Next Article in Journal
The α9α10 Nicotinic Acetylcholine Receptor Antagonist αO-Conotoxin GeXIVA[1,2] Alleviates and Reverses Chemotherapy-Induced Neuropathic Pain
Next Article in Special Issue
Marine Bacteria, A Source for Alginolytic Enzyme to Disrupt Pseudomonas aeruginosa Biofilms
Previous Article in Journal
Four Antioxidant Peptides from Protein Hydrolysate of Red Stingray (Dasyatis akajei) Cartilages: Isolation, Identification, and In Vitro Activity Evaluation
Previous Article in Special Issue
Marine Rare Actinomycetes: A Promising Source of Structurally Diverse and Unique Novel Natural Products
Article Menu
Issue 5 (May) cover image

Export Article

Open AccessArticle

Bromoperoxidase Producing Bacillus spp. Isolated from the Hypobranchial Glands of A Muricid Mollusc Are Capable of Tyrian Purple Precursor Biogenesis

1
Marine Ecology Research Centre, School of Environment, Science and Engineering, Southern Cross University, Lismore, NSW 2480, Australia
2
Southern Cross Plant Science, Southern Cross University, Lismore, NSW 2480, Australia
3
ARC Industrial Transformation Training Centre for Functional Grains, Charles Sturt University, Wagga Wagga, NSW 2650, Australia
*
Author to whom correspondence should be addressed.
These authors contributed equally to the manuscript.
Mar. Drugs 2019, 17(5), 264; https://doi.org/10.3390/md17050264
Received: 11 April 2019 / Revised: 26 April 2019 / Accepted: 30 April 2019 / Published: 3 May 2019
(This article belongs to the Special Issue Marine Bacteria as Sources of Bioactive Compounds)
  |  
PDF [1897 KB, uploaded 13 May 2019]
  |     |  

Abstract

The secondary metabolite Tyrian purple, also known as shellfish purple and royal purple, is a dye with historical importance for humans. The biosynthetic origin of Tyrian purple in Muricidae molluscs is not currently known. A possible role for symbiotic bacteria in the production of tyrindoxyl sulphate, the precursor to Tyrian purple stored in the Australian species, Dicathais orbita, has been proposed. This study aimed to culture bacterial symbionts from the purple producing hypobranchial gland, and screen the isolates for bromoperoxidase genes using molecular methods. The ability of bromoperoxidase positive isolates to produce the brominated indole precursor to Tyrian purple was then established by extraction of the culture, and analysis by liquid chromatography–mass spectrometry (LC–MS). In total, 32 bacterial isolates were cultured from D. orbita hypobranchial glands, using marine agar, marine agar with hypobranchial gland aqueous extracts, blood agar, thiosulphate citrate bile salts sucrose agar, and cetrimide agar at pH 7.2. These included 26 Vibrio spp., two Bacillus spp., one Phaeobacter sp., one Shewanella sp., one Halobacillus sp. and one Pseudoalteromonas sp. The two Bacillus species were the only isolates found to have coding sequences for bromoperoxidase enzymes. LC–MS analysis of the supernatant and cell pellets from the bromoperoxidase producing Bacillus spp. cultured in tryptone broth, supplemented with KBr, confirmed their ability to produce the brominated precursor to Tyrian purple, tyrindoxyl sulphate. This study supports a potential role for symbiotic Bacillus spp. in the biosynthesis of Tyrian purple. View Full-Text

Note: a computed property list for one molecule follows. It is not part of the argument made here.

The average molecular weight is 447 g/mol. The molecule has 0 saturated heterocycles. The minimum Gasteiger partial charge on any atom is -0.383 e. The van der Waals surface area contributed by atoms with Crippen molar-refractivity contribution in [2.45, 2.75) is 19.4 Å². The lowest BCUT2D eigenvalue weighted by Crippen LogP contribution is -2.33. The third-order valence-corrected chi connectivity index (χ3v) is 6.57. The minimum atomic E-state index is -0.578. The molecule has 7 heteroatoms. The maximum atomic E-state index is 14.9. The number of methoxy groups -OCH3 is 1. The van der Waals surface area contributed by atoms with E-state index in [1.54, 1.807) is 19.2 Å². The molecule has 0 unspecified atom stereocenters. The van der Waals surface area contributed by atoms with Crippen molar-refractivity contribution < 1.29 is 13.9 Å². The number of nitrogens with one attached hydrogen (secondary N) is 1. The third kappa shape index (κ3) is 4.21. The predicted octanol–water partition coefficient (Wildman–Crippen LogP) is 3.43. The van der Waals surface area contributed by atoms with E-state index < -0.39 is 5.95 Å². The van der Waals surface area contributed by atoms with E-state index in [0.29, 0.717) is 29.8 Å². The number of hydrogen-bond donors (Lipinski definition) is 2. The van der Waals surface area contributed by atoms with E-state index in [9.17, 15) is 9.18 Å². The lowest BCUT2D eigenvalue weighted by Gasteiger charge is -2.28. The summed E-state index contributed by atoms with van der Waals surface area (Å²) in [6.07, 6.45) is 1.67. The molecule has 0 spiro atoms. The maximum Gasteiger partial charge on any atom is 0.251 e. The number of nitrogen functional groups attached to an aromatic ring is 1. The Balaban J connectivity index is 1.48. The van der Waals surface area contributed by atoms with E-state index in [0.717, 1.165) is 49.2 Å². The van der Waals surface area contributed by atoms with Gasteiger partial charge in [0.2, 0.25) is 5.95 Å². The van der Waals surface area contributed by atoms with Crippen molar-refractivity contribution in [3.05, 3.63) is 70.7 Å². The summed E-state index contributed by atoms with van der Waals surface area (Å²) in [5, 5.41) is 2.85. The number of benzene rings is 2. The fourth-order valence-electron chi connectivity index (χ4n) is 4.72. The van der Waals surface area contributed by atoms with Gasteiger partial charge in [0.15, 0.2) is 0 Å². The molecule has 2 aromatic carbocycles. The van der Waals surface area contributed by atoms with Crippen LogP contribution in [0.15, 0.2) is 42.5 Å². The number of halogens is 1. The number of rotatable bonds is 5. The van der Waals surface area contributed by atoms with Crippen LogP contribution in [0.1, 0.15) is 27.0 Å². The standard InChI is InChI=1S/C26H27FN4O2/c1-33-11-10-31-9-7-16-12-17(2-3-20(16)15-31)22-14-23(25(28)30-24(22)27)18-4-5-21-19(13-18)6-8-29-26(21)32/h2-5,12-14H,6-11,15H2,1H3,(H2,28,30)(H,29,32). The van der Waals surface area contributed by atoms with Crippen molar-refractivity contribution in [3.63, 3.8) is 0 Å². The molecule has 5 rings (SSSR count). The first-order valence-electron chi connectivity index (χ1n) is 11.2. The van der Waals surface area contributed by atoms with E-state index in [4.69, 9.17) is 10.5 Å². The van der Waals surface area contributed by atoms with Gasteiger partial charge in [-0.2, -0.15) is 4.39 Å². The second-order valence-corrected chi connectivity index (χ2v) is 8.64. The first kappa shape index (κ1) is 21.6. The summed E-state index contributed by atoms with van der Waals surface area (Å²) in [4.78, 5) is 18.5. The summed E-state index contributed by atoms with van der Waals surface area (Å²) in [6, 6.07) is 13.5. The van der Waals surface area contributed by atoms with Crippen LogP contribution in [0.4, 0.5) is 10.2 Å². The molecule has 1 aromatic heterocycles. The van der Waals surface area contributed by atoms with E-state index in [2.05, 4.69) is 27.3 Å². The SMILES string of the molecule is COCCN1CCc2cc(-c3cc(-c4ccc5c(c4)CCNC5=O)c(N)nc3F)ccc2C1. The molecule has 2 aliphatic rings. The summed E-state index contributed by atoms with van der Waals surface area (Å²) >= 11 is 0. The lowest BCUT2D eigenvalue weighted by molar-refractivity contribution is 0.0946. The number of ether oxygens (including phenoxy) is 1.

Keywords: shellfish purple; bacillus; bromoperoxidase; tyrindoxyl sulphate; whelk shellfish purple; bacillus; bromoperoxidase; tyrindoxyl sulphate; whelk
Figures

Figure 1

This is an open access article distributed under the Creative Commons Attribution License which permits unrestricted use, distribution, and reproduction in any medium, provided the original work is properly cited (CC BY 4.0).

Supplementary material

SciFeed

Share & Cite This Article

MDPI and ACS Style

Ngangbam, A.K.; Mouatt, P.; Smith, J.; Waters, D.L.E.; Benkendorff, K. Bromoperoxidase Producing Bacillus spp. Isolated from the Hypobranchial Glands of A Muricid Mollusc Are Capable of Tyrian Purple Precursor Biogenesis. Mar. Drugs 2019, 17, 264.

Show more citation formats Show less citations formats

Note that from the first issue of 2016, MDPI journals use article numbers instead of page numbers. See further details here.

Related Articles

Article Metrics

Article Access Statistics

1

Comments

[Return to top]
Mar. Drugs EISSN 1660-3397 Published by MDPI AG, Basel, Switzerland RSS E-Mail Table of Contents Alert
Back to Top